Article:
Asking questions, becoming very curious, always asking “why” and never excepting “that’s just the way it is here.” The Anthropologist needs to uncover the hidden story behind what the client isn’t telling them. Remember what Sherlock Homes said, “the devil is in the smallest of details.” -or something thing like that. The little things matter. Pay attention to the little things.
Create a company “idea wallet”. Much like your wallet that you carry money around in, your companies idea wallet is where you think and pitch ideas.
By asking questions of course you silly nilly!!
Any question that leads you closer to the central purpose of that organization, generally it’s not your run of the mill questions that are going to get to the bottom of things. People never simply open up to you, you must gain their trust first. Be positive, listen to their answers, and be very respectful (no judging). You need to get creative, the more out there the question is, the more people have a chance to show you their personality. See some ideas on research questions you could use.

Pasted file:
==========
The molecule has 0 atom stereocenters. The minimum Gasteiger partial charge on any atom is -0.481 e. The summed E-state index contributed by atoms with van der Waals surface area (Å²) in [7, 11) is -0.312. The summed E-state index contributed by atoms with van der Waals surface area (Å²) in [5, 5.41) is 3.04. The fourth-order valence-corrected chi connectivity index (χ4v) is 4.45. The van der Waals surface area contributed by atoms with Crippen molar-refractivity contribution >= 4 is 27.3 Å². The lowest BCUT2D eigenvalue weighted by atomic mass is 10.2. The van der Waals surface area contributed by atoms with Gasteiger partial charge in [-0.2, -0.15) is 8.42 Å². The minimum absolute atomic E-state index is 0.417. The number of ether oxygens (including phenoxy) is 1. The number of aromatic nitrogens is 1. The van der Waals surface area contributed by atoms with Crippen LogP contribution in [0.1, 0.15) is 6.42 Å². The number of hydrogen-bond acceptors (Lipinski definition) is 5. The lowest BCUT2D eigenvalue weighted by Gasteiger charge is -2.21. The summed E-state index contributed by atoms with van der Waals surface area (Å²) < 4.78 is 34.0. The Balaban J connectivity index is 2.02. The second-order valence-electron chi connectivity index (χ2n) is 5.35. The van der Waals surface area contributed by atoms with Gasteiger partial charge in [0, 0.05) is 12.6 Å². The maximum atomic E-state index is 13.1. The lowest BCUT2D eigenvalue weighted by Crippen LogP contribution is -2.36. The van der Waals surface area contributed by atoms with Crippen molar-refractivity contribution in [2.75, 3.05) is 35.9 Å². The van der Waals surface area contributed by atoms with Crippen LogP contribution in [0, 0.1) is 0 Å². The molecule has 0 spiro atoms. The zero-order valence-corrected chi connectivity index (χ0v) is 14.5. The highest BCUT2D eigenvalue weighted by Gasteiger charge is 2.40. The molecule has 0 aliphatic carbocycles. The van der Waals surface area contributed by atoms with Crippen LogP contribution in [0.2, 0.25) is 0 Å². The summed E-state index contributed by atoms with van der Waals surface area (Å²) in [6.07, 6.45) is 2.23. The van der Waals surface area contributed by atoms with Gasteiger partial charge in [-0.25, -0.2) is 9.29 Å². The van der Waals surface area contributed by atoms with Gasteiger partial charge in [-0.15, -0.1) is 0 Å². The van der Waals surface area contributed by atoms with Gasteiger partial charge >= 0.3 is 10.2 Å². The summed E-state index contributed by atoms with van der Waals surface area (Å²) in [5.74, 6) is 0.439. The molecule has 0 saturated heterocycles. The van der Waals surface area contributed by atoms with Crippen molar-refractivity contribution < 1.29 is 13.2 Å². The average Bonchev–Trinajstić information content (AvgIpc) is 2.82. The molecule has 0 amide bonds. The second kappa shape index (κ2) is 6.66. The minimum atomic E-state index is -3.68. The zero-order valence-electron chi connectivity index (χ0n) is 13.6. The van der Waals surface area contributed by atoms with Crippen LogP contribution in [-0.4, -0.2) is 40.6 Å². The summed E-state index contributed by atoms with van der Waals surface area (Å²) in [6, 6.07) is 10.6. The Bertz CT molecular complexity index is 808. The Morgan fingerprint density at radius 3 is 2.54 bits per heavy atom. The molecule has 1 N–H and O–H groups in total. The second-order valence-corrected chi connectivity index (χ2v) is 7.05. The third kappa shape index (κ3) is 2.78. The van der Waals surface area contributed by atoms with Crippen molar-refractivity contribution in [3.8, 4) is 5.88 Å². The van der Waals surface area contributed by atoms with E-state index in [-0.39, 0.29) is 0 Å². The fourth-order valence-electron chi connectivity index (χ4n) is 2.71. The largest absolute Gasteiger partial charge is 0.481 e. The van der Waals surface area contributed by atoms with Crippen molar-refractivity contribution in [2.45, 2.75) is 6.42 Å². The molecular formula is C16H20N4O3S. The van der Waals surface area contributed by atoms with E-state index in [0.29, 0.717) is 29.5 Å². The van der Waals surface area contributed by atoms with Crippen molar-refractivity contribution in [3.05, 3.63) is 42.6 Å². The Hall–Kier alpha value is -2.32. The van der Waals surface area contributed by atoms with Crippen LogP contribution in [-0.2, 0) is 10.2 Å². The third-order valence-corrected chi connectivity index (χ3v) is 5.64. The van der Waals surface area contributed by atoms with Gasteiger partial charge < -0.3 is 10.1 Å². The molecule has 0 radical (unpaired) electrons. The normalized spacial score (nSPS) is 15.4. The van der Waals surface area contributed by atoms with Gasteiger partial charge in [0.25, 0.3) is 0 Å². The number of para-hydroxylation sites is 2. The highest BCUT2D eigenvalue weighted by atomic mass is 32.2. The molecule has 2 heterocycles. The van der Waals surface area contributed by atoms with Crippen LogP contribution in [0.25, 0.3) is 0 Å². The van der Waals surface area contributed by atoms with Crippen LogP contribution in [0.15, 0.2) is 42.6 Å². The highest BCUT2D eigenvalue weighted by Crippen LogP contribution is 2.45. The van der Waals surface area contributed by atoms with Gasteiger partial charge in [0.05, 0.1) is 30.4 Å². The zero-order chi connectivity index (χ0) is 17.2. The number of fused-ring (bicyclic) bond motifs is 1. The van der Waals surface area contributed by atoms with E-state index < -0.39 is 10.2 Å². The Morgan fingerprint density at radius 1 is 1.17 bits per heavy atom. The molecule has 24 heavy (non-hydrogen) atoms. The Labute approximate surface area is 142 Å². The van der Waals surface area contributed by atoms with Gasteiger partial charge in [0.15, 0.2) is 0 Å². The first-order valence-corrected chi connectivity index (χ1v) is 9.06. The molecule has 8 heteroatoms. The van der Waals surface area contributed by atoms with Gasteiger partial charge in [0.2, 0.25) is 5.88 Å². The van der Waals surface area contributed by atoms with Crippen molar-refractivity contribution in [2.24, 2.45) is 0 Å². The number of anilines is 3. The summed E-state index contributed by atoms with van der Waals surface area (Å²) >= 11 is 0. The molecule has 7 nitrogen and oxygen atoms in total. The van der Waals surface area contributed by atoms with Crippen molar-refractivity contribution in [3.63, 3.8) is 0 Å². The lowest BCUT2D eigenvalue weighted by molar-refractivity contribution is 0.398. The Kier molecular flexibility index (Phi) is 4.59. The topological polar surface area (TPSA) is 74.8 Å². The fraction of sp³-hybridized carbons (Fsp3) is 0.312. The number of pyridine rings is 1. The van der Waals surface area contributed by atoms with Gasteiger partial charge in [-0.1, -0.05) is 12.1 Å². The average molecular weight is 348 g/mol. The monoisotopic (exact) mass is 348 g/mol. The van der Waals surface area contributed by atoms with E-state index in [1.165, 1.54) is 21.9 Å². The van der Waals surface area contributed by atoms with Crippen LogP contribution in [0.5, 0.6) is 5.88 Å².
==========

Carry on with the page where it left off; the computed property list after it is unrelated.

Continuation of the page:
Seeing a problem for the first time, through a new lens. The definition of Deja Vu is seeing something you’ve seen before in a ridiculously clear manner. Vuja De thinking is approaching problems like you’ve never seen them before. Trying to solve your organizational problems with novel solutions we’ve never thought about trying. The next time you want an “expert” to solve the problem instead why not ask a beginner to take a stab at it, you may surprise yourself!
Stop being afraid of it and call out the pink Elephant in the room. Why is being positive looked down on? In a business setting if you come into the room excited, grinning ear to ear, people will ask if you’ve gone mad. I think we should encourage people to be happy, excited, down right ecstatic to be there. Why not, life’s too short not to have fun.